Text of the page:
Skip to footer

Pies, Tarts, or Cobbler?

While there is nothing stopping people from enjoying pies, tarts, or cobblers any time of year, there’s no question that spring and summer tend to be the seasons that really bring out the desire for these desserts--likely because so many cooking-friendly fruits are in season. A few restaurant supplies are all it takes to make a bevy of delicious and delightful desserts; however there is some confusion around terminology. Even though the most important factor is taste, the correct application can make a difference even in that--so in the interests of clarity, it’s time to review the differences between these three forms, and discuss how to put them to their best uses.

At heart, all three items--pie, tart, and cobbler--are, in general, a combination of a filling and a crust. For the sake of clarity, we’re going to focus solely on fruit pies. So to get to the heart of this issue, we’re going to define the specific ways that fruit pie, cobbler, and tarts differ from each other:

Pie — Pie has a bottom crust topped with a filling. It’s baked in a pie plate, which should have sides that are sloped and are a couple of inches tall. Some pies are topped with a second crust, which is pinched together with the bottom crust to create a seal.

Tart – Tarts have a crust that’s thicker than a pie crust. They’re baked in tart pans, which are shallow with ridged or fluted edges. Tart pans have removable bottoms so a baked tart can be removed from the pan and placed on a platter for serving. Tarts never have a second crust, but may have lattice-work decorating the top.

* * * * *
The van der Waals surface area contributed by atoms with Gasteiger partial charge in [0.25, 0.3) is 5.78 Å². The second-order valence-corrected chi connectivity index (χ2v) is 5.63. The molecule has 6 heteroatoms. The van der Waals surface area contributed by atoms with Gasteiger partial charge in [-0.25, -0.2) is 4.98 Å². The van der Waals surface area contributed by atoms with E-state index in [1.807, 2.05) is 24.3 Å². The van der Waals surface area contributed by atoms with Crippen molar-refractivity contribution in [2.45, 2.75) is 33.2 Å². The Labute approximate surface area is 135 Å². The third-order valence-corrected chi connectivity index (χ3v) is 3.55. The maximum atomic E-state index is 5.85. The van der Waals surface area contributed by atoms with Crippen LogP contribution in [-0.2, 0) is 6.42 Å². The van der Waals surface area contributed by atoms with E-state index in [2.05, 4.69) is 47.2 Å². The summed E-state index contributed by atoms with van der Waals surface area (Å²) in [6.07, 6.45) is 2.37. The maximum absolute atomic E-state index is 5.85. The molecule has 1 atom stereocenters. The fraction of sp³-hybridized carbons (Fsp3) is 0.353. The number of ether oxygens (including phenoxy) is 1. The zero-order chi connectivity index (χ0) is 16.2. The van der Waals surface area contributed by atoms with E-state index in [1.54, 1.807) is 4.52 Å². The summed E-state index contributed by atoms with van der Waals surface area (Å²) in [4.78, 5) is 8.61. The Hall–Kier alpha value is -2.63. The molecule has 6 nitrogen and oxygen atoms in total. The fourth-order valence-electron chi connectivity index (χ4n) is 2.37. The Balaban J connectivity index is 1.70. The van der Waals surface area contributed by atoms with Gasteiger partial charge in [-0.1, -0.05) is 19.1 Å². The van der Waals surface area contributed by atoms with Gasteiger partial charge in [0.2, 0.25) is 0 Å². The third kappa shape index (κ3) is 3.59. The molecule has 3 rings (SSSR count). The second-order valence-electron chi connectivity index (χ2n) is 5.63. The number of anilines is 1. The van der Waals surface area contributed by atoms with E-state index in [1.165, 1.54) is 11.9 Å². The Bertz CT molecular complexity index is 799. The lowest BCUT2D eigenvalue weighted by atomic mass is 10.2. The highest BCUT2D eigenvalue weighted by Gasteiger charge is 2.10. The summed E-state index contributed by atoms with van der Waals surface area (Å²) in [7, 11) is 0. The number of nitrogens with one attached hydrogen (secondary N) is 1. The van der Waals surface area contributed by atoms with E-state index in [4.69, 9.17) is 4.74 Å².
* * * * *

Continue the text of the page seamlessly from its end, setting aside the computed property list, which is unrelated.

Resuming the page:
Cobbler — A cobbler has no bottom crust. The fruit is placed in a dish (it can be made in a pie pan or a baking dish), then topped with dollops of biscuit dough or some kind of batter.

So starting from this point, we can clarify a little further: fruit fillings for cobbler are never pre-cooked--they’re fresh (or in some cases, canned) fruit, with sugar and/or spices added, with the crust on top; the crust--by virtue of how it’s made--works its way down onto the fruit, absorbing juices. Some sticklers may toss the fruit with some cornstarch, but generally speaking this is unnecessary. Pies and tarts can both use pre-cooked fillings, depending on what kind of fruit is being used.

From here, it’s important to look at the best pairings of fruit to baking medium. Pies and cobblers share some overlap in terms of which fruits work best in the application: juicy fruits--especially things like berries and stone fruits--are great for both fruit pies and cobblers. Because both functions include a deep dish for cooking, the main attraction is the unctuousness that the cooked fruit takes on in its thickened juices. However, there are some areas in which pies are a better vehicle than cobblers; for example, pumpkin cobbler simply wouldn’t work as well. For tarts, it’s important to remember that the shape of the tart pan demands a fairly thin layer of fruit, and that while the crust is thicker, the consistency of the filling is supposed to be much stiffer.


Ultimately the question of which one is best comes down to what you’re looking for in the finished pastry. The strong point of a tart is that the thick, crumbly crust creates an excellent vehicle for intense flavors and elegant presentation, while pies are a beautiful way of cooking juicy, ripe fruit in its own juices, containing it in a crust. Cobbler’s main strength is the ease of building it: no need for the fussiness of a short crust, or for pre-cooking the fruit beforehand. Once you have a firm grasp of the differences, you can experiment with classic and new recipes alike--for example, tarte Normande, with thin slices of apple beautifully arranged on a tart shell crust, is a very different experience from thoroughly American apple pie, and both are very different from an apple cobbler. All three types of fruit-based dessert are wonderful seasonal additions to any menu--and they will all impress diners of all stripes. With a few good restaurant supplies and a little bit of imagination, anyone can learn to make the most of any of the three forms--or all of them!

2018-05-21 00:00:00
80 view(s)